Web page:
Brennan Center Files FOIA Request Seeking Terrorism Data Maintained By the Executive Office for U.S. Attorneys

The Brennan Center for Justice, in conjunction with Charles Kurzman, a professor of sociology at the University of North Carolina Chapel Hill, filed a Freedom of Information Act request with the Department of Justice seeking records of terrorism-related cases in the National Caseload Data maintained by the Executive Office for United States Attorneys.

January 23, 2018

On January 17, 2018, the Brennan Center for Justice, in conjunction with Charles Kurzman, a professor of sociology at the University of North Carolina Chapel Hill, filed a Freedom of Information Act request with the Department of Justice seeking records of terrorism-related cases in the National Caseload Data maintained by the Executive Office for United States Attorneys.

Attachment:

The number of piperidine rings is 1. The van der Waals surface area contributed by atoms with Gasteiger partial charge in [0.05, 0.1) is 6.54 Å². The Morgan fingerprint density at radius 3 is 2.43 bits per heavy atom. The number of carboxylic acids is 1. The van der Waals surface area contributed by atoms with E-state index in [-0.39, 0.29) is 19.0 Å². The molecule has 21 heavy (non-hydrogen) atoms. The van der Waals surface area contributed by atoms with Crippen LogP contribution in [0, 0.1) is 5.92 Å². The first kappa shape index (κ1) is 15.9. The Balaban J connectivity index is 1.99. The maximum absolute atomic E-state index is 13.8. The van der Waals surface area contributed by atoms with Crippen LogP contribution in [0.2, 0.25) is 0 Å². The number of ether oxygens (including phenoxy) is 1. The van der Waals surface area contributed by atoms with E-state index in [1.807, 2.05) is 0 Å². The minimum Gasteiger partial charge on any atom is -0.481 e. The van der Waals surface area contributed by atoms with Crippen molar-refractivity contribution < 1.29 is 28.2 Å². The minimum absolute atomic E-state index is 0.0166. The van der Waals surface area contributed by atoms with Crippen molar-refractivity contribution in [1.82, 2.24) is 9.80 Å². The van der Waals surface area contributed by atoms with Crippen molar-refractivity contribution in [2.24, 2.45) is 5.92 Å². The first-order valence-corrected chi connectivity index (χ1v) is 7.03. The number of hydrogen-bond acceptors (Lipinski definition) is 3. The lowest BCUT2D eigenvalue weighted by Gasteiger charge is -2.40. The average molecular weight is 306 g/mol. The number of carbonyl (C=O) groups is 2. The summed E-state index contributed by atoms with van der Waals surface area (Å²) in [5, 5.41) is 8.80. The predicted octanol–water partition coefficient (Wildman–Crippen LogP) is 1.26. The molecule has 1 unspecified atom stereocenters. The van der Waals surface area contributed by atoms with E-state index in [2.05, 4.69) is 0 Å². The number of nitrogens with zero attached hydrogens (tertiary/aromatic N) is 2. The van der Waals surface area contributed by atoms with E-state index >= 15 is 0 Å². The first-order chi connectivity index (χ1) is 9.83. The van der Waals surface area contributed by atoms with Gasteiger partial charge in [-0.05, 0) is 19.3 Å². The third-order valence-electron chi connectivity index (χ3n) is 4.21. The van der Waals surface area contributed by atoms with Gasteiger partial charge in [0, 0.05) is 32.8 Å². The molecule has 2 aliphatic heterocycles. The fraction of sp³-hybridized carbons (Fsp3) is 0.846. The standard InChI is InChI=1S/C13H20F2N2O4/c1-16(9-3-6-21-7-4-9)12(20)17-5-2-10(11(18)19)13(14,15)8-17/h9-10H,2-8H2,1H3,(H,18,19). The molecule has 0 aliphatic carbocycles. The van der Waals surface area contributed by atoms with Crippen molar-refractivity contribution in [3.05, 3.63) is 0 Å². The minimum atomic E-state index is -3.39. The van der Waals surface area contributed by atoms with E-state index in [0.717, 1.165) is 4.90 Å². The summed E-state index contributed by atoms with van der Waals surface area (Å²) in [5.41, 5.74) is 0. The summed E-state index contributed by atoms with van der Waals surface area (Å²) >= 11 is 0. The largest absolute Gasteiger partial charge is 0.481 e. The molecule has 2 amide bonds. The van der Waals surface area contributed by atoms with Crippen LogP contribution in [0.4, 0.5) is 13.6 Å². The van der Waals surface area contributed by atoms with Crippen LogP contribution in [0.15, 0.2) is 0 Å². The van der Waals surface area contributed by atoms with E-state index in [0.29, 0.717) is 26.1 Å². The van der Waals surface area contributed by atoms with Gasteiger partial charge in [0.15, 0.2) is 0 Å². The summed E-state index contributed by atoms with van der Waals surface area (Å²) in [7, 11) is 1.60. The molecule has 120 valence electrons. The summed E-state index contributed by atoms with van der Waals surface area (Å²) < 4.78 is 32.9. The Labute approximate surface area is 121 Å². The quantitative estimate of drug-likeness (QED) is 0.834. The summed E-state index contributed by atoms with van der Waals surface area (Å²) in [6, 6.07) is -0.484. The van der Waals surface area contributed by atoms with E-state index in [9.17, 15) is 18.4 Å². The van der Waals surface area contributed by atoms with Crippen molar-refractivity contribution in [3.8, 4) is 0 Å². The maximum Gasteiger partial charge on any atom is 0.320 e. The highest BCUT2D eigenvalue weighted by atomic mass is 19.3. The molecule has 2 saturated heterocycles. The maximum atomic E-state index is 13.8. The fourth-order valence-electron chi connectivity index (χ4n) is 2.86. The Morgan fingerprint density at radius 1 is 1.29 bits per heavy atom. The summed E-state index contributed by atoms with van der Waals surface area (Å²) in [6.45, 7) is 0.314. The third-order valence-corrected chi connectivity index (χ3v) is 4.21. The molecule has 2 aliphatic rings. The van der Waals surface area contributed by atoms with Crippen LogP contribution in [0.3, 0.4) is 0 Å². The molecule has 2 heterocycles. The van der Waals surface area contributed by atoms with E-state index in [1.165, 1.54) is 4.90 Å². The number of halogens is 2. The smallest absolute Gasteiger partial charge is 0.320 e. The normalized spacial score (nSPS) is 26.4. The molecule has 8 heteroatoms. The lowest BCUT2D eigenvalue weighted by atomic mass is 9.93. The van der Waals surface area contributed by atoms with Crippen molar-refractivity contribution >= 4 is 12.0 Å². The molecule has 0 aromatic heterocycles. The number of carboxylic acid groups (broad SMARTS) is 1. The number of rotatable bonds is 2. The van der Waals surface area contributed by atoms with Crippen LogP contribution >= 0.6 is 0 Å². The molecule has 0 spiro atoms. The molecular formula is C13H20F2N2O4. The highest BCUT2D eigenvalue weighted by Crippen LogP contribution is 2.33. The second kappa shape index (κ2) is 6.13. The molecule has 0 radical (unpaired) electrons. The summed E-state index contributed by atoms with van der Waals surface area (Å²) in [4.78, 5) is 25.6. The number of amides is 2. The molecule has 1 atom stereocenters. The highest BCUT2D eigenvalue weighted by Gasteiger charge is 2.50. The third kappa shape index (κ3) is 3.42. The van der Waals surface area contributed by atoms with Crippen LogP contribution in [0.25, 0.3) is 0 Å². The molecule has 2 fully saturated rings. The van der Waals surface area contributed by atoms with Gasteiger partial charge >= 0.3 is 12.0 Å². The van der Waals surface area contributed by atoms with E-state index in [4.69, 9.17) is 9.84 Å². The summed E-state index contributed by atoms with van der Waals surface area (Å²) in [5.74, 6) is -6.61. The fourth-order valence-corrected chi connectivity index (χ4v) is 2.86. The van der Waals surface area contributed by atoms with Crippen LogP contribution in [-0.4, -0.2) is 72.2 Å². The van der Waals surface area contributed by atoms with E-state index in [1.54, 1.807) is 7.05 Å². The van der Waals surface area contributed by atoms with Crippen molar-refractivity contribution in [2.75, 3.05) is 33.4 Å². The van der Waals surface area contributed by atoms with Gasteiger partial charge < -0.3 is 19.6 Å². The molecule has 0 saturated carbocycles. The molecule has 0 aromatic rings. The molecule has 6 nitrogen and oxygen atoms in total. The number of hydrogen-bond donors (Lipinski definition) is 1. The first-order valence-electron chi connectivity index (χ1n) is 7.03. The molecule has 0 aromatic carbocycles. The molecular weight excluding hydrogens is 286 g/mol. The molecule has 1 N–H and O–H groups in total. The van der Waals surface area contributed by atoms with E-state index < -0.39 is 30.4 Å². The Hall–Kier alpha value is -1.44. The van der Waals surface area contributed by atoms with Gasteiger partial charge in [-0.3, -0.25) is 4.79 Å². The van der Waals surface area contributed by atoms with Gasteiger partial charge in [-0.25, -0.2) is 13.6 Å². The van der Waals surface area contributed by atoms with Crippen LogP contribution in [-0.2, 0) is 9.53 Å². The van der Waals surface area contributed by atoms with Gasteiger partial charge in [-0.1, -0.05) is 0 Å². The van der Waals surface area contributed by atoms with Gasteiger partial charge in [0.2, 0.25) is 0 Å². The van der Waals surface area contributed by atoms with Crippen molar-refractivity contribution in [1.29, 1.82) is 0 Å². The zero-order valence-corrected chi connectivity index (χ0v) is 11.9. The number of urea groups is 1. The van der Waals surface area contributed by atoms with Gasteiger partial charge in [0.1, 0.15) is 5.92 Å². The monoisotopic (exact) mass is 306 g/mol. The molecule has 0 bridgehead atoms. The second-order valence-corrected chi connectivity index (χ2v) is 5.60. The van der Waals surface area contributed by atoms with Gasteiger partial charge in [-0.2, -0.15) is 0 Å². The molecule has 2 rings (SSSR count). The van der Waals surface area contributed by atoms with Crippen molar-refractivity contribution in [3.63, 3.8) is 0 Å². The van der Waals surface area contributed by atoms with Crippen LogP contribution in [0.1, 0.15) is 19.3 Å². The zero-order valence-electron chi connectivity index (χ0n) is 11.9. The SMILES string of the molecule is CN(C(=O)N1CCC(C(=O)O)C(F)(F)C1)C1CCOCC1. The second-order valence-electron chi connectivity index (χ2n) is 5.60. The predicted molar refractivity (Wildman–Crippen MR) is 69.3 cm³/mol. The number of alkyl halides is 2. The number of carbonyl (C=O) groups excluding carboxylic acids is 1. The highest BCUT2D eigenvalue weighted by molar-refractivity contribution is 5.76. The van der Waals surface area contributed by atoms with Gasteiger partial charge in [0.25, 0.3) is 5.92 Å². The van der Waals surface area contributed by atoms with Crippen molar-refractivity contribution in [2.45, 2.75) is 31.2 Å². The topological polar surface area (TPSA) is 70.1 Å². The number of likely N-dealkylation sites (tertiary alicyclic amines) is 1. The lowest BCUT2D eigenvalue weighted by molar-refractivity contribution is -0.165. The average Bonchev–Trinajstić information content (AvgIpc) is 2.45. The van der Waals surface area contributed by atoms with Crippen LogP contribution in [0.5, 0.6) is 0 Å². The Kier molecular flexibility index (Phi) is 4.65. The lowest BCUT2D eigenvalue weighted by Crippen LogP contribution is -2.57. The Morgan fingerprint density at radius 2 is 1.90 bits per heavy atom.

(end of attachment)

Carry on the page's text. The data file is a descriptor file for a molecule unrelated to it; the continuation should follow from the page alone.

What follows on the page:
Recent Congressional testimony by the director of the FBI revealed that over the previous year, the federal government has made approximately 176 arrests related to domestic terrorism. In comparison, the federal government has publicly charged 145 people in recent years in terrorism cases related to the self-proclaimed “Islamic State,” according to the Deputy Attorney General.

Detailed information on international terrorism-related prosecutions, including the names of defendants, has been released periodically by the Department of State. And on January 16, a report on individuals convicted of “international terrorism and terrorism-related offenses” was released by the DOJ, in attempt to justify the President’s “Muslim ban.” But similar information about domestic terrorism-related prosecutions has not been disclosed by the DOJ.

There is an urgent need to determine if or how the DOJ prosecutes instances of domestic terrorism differently than instances of domestic terrorism. The Brennan Center and Prof. Kurzman are requesting docket numbers for domestic terrorism cases, to allow the examination of criminal complaints and other public court documents. Release of this information will allow for comparison of potential differences in terrorism prosecutions, including what activities the DOJ considers terrorism, what charges are brought, and what sentences are sought. 

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